Impedance  

The standard impedance seen in test environments is 50 ohms. However, there are also 75-ohm impedances used in a video type of environment and also some lower frequency measurements. At any rate, impedance differences are essential to keep in mind when going through a test cable selection checklist.

Loss Budget

Everything related to radiofrequency (RF) characteristics involves trade-offs. Higher frequency equals smaller cable diameter, which also often results in higher losses on the cable. However, the loss can be negated using the VNA in a typical RF measurement application. A network analyzer has the ability to “null out” loss in the cable assembly, so when the device is hooked up to it, the cable’s loss will not reflect the measurements taken on the device itself. 

On the other hand, when a signal transitions from the circuit board to the connector, it is imperative to minimize reflections. At higher frequencies, these imperfections in the transition from a coaxial connector to a circuit board structure become more evident and may cause undesirable effects such as parasitic and spurious signal responses that result in return loss or insertion loss, VSWR spikes, and magnitude increases. In this case, if the signal integrity is not quite right and there is noise in the measurement, the test will not produce a correct reading. Therefore, a repeatable, low insertion loss cable that functions throughout the desired frequency range should be used to ensure high-fidelity measurement.  

Some Examples of mmWave Testing Applications

5G

The increased speed of 5G is partially achieved using higher-frequency radio waves with a much more extensive potential frequency range. This has introduced challenges for 5G testing, including repeatability, reliability, and reproducibility. 

For example, 50 GHz cables have been used in production environments for 5G modules. The stability and repeatability of this type of cable are paramount in producing reproducible results in the test.

Automotive Testing 

RF electronics technologies incorporating automotive radar have created safer, more efficient connected vehicles. Automotive radar sensors that use RF are increasingly used to detect the speed, range, and angle of objects in the automobile’s vicinity in complex and safety-critical applications such as advanced driver-assistance systems and autonomous driving. 

Unfortunately, they have also created new challenges for RF testing. Many new applications are moving away from the previous standard of 24GHz to 77 GHz plus mmWave ranges due to the wide bandwidth available in those bands. Wider bandwidth increases range resolution and accuracy by up to 20x in some applications and produces shorter wavelengths that enable smaller form factors.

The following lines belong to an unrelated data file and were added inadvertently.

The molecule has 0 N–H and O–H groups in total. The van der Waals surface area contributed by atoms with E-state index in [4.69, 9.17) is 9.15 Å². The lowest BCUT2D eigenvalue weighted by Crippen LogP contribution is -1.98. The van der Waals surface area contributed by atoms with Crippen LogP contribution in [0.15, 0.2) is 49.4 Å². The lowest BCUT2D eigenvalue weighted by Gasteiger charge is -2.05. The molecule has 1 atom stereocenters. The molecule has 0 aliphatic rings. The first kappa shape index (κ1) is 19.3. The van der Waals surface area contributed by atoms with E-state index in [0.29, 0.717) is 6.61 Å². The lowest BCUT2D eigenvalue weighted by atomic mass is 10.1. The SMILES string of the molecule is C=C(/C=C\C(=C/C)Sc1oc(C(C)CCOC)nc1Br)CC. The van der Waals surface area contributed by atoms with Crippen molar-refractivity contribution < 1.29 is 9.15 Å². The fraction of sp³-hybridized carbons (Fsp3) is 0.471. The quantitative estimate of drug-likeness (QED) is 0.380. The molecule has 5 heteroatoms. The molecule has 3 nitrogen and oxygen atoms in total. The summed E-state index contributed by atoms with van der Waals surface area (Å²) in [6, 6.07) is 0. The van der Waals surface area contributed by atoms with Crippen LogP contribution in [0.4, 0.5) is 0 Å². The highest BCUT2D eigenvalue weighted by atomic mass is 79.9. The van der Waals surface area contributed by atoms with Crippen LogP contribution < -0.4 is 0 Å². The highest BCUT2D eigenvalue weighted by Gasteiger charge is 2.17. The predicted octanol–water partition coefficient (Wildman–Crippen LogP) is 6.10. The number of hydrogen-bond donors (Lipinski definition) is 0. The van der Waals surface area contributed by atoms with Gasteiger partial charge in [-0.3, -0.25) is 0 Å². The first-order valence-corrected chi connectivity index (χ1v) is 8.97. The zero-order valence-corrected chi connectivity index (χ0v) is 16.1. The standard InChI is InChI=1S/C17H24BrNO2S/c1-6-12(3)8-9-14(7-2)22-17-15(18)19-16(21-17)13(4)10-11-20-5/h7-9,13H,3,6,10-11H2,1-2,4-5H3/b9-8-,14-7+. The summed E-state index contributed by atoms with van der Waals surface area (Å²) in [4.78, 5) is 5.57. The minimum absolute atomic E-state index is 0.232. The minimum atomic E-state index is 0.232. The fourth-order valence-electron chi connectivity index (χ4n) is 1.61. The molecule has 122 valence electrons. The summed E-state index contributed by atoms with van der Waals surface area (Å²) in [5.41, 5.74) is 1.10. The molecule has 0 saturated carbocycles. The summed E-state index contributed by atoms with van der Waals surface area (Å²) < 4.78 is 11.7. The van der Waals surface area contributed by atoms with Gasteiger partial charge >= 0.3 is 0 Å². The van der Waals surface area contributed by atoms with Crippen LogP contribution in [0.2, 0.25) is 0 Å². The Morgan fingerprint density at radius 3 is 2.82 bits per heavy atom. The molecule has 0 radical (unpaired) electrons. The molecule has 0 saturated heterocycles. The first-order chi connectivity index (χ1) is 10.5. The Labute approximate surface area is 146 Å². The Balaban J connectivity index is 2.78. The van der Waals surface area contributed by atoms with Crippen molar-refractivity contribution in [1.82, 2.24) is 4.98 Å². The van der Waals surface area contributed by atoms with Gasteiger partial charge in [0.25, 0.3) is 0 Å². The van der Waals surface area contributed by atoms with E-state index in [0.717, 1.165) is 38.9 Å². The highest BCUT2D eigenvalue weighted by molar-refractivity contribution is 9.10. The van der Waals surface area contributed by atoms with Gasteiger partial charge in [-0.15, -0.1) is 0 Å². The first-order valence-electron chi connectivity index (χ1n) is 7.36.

This increases the complexity of test setups, requiring more test leads and connection points than ever before, along with new RF testing requirements. As a result, it’s necessary to revisit the way connection points and test leads are built and review the different types of connectors available, ensuring that the latest test assemblies work in concert with changes made by test equipment manufacturers. 

A 70 or 90 GHz cable will have the ability to test at both
the fundamental and harmonic frequencies required. 

RF Semiconductor Probing 

As the semiconductor industry continues to experience rapidly increasing demand with aggressive time-to-market goals, the ability to perform high-precision testing with the expedience of automation is critical. Highly sensitive RF testing processes are required to measure RF performance on the surface of a semiconductor wafer, requiring coaxial cable assemblies that can support the smooth, robotic movement of a probe and automatically and precisely touch down on the surface to measure performance and functionality. Because of the specific type of measurement required, the test assembly must also be able to pick up and move to repeat the process at a different location on the device surface. 

A test cable that provides a low loss, stable connection for up to 70 GHz testing is often optimal for use in probing measurement of RF circuits in wafer and semiconductor manufacturing. They can be specially designed for firm attachment to a manipulator device to enable the highly stable placement of a probe for making individual measurements at multiple points, automatically or semi-automatically, utilizing a solid tube at the attachment point. A low-profile design allows the probe heads (manipulators) to traverse their full range of motion without optical scope interference.

High-Frequency Testing

There is a new class of test cables designed specifically to accommodate the challenges addressed above for the higher frequencies needed for 5G, automotive systems, semiconductor probing, and other advanced mmWave application testing. These test leads offer very repeatable, low insertion loss cable options that function throughout the desired frequency range to ensure a high-fidelity measurement, with specific options available that cover 70 GHz to 90 GHz and up to 110 GHz if required. For precision and stability, phase-stable cable assemblies that utilize a microporous PTFE dielectric coupled with a helically wound metalized interlayer can also help maintain a flexible, phase- and amplitude-stable test assembly. 

Conclusion

When selecting any type of test cable assembly, designers should partner with a manufacturer with fully integrated design, production, assembly, and testing capabilities for customized solutions to meet the most demanding mmWave testing requirements.